Your financial planner has you on track for retirement and your kids’ college accounts are growing nicely. The family business is humming along, or your new promotion is going well. What else should you be thinking about? Now that you are accumulating assets, you should create a will and consider whether you might need a trust. I recently spoke at the Chicago Bar Association about the intersection of financial and estate planning. Below are some key take-aways.
Create a Will
Benefits of creating a will include the ability to: appoint a guardian for children under 18, specify how your wealth will be distributed, leave sentimental items or pets to loved ones, define your funeral arrangements, and appoint an executor to settle your affairs. Without a will, the court will appoint an administrator who will have to pay a bond premium—sometimes in the thousands of dollars. Having a will and trusted executor can ease the burden on distraught loved ones following your death. A will is particularly important for individuals who are unmarried with a long-term partner. In absence of a will, the local law may distribute assets to relatives instead of your partner. Wills are also beneficial for those who are divorcing—to keep assets from an estranged spouse; and it is a good idea for those who have remarried—specifying how your new spouse should be cared for vis a vis children (from a prior relationship).
It is a good idea to consult with an estate planning attorney to draft your will. If your desires change, your attorney can help amend (with a codicil) or revoke your will.
Update Your Beneficiaries
In addition to creating a will, it is important to consult with your financial advisor and estate attorney to make sure beneficiaries are correctly specified on your bank accounts, brokerage accounts, 401(k), individual retirement account, and other accounts. When you change jobs, get married or divorced, have a child, or purchase life insurance, you should review your account beneficiaries.
If you have accumulated sizable assets, usually $100k or more, your estate will have to be probated. This means your will and assets become public through a filing with the local court. Creditors are given the opportunity (typically for six months) to make claims against your estate.
Use a Trust for Privacy and Expediency
A trust allows a third party of your choosing to hold assets (investments, real estate, etc.) on behalf of a beneficiary that you identify. Benefits of having a trust may include:
- Reduced taxes
- Trusted individual
One way to avoid the public nature of probate is to create a living trust. This may expedite settling your estate. A living trust allows you to maintain privacy by avoiding probate. While living, you can serve as trustee—controlling your personal property and business interests, managing real estate, and directing your investments. In the event of death or disability, a trustee you pre-selected has authority to manage assets for you and the trust’s beneficiaries.
Fund the Trust
Assets must be titled in the name of the trust. Otherwise those assets cannot be managed at the direction of the trustee. Your real estate (house, vacation home) should be titled in the trust. Business interests – ownership in an LLC or S-Corporation should be assigned to the trust. Your bank, brokerage firm, and mortgage company will be provided with copies of the trust document. Forms are then signed to change account ownership to the trust. For retirement (401(k), IRA, and other) accounts, most folks name their spouse or children as primary beneficiary with their trust as contingent beneficiary. Your estate attorney and financial advisor can assist you in selecting beneficiaries.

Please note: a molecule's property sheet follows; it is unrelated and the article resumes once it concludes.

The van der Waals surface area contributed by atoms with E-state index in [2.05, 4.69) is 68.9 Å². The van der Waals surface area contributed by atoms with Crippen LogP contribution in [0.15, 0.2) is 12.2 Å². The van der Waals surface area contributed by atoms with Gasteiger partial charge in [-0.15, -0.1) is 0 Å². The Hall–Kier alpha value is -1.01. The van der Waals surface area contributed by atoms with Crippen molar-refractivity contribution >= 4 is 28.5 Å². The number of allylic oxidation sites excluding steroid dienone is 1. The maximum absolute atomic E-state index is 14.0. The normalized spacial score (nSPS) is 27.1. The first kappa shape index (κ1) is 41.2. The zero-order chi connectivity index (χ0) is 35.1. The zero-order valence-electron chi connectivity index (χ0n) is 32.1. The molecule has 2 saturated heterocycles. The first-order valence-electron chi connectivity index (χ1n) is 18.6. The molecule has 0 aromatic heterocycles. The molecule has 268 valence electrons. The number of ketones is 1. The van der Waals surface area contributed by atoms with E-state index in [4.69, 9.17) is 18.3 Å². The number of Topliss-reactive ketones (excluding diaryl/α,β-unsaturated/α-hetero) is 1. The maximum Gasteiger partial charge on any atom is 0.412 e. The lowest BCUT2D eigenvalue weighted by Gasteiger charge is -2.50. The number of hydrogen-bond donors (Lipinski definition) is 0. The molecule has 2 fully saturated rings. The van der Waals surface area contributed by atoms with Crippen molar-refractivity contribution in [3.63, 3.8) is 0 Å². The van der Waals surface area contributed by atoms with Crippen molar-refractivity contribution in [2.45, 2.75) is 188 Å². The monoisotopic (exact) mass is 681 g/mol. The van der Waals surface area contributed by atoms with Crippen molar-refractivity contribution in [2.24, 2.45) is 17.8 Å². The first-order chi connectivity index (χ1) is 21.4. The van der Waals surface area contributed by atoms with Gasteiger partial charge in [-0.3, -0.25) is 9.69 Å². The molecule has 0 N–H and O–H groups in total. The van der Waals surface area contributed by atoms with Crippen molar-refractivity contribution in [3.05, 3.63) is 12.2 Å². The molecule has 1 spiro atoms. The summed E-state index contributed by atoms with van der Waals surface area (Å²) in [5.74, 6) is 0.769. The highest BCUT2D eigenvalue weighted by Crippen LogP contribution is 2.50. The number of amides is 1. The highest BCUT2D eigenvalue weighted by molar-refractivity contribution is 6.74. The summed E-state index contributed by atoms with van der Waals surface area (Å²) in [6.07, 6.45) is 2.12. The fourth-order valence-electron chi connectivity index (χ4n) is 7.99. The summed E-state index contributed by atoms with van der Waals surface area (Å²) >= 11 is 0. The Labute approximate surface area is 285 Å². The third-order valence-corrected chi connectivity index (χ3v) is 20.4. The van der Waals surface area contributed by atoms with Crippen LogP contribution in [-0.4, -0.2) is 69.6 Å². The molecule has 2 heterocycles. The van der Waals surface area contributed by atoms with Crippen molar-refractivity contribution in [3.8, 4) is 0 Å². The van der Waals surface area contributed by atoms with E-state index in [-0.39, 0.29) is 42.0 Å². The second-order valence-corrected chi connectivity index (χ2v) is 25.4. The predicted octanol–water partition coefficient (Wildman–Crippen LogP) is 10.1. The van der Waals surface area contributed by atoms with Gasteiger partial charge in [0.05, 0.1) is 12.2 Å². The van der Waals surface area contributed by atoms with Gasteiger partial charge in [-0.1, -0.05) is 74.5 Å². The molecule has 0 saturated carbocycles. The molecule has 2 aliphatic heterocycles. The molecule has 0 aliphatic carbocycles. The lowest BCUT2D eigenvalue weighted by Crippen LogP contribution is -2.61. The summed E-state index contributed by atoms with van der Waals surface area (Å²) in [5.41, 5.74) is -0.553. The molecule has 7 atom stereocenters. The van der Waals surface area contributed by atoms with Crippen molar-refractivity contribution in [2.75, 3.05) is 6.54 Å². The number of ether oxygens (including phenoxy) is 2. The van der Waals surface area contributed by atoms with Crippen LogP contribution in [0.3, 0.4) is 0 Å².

It does require administrative effort to move your assets into trust. Once complete, it is simple to work with your attorney to amend items including: trust beneficiaries, distribution of wealth to loved ones or charity, and who you wish to serve as trustee.
If your current net worth exceeds $5.49 million for single individuals, or $10.98 million for married couples, or your financial advisor predicts your estate will be worth that much, your estate may be subject to federal tax. To reduce the value of your estate and associated tax, you may want to consider annual gifting to children or others (up to $14,000 per individual gift recipient, $28,000 if you’re married). If you have substantial real estate or business holdings that may not be easily liquidated to pay estate taxes, there are strategies that utilize an irrevocable trust which owns a permanent life insurance policy. Proceeds from the policy can cover estate taxes. It is best to consult with a knowledgeable financial planner and estate attorney for assistance with these advanced estate planning strategies.
To start your estate plan:
- Make a list of your assets
- Identify who you care about
- Seek professional help from an estate planning attorney and/or financial advisor
- Create a will or trust to benefit the people or organizations you care about
Peter Newman is a financial advisor in Champaign, IL. Questions or comments? Check out his GuideVine profile to watch Peter’s videos and learn more. You can also email him at firstname.lastname@example.org.
Disclaimer: This article does not constitute individual legal or financial advice. You should consult a professional who is familiar with your unique circumstances.